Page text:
Love is Blind, and for Good Reasons

Sometimes couples get caught in a patter of criticism, hurt and shame. Criticism can be broken down into its components of judgment and demand. We judge the other as being bad or good and we demand that they be the way we want them to be. When we criticize someone for who they are rather than for what they did, we evoke a strong sense of shame in them. This strong sense of shame will encourage the other to attack back.

As this attack and attack back pattern escalates, the couple begins to lose the love they once felt for each other. Continuing to argue, their love will begin to die. As time goes on, they lose the desire to change the others behavior and begin to rely on the attacks as a method of wounding the other.

With the unwinding of the relationship, they begin to attribute the bad things that happen to the personality of their partner and the good things they do to the conditions surrounding them. For instance, the wife might say, “He is so selfish for forgetting my birthday (bad attributed to his personality); he gave me that gift later just because he had to so he didn’t look bad in front of his friends (good attributed to the situation).” When relationships get to this level of bickering, something has to be done or there is a high likelihood that this relationship will end.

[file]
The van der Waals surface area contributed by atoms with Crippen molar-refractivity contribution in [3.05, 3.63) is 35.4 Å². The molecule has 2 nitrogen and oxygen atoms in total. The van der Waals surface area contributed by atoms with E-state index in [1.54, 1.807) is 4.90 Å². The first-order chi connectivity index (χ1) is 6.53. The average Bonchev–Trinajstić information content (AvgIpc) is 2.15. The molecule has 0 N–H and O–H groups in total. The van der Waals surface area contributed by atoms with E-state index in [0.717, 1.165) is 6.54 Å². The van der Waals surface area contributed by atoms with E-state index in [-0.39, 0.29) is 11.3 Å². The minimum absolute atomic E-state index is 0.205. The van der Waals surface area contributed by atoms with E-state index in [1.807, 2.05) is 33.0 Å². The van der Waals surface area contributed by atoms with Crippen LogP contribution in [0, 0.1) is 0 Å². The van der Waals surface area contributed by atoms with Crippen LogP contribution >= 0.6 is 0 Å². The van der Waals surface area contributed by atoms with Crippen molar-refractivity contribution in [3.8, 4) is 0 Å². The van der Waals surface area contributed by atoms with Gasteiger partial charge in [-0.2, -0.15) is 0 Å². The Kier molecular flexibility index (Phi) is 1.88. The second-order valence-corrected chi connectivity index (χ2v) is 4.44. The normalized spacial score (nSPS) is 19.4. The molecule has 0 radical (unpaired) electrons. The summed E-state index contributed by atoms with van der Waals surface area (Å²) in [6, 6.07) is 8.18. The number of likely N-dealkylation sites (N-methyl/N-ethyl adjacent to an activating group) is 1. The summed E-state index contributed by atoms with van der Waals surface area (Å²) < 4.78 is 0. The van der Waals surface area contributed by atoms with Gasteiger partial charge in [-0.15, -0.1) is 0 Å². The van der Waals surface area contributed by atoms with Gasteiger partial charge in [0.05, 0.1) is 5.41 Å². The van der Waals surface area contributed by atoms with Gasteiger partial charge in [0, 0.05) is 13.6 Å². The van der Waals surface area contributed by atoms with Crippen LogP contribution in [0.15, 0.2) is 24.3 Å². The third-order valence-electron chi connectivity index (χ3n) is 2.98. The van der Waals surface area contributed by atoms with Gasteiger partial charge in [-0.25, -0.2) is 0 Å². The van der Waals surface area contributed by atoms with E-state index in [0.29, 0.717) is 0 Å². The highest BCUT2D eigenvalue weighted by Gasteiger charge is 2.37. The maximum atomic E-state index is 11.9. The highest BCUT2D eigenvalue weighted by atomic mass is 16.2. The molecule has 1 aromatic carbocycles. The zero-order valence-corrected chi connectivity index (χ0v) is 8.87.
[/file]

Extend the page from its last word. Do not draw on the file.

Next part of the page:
Couples who have a successful relationship are forgiving of each other. They forgive the others mistakes as being due to the situation and will give each other credit for the thoughtful and loving things they do to their personality. For example, “Even though it is late, he is so sweet for giving me such a lovely gift (good attributed to his personality). He’s been working so hard lately, time just slipped him by (bad attributed to the situation).”

Doing this has a way of beginning the healing process. This is what is meant by the saying, “Love is blind.” While some people might view this as living in denial. If one wants to preserve and build their relationship, it is an essential step to take.

Calling a licensed mental health professional is a great first step to assist you in improving your communications skills and interpersonal relationships.

Dr. James E. Walton, Ph.D., LMFT is a licensed Marriage and Family Therapist who is on the Board of Directors at the Los Angeles Collaborative Family Law Association, has a private therapy practice in Los Angeles, a statewide lecturer and producer of the award winning Dr Walton Series. To learn more or to contact Dr. Walton, you may log onto his website at


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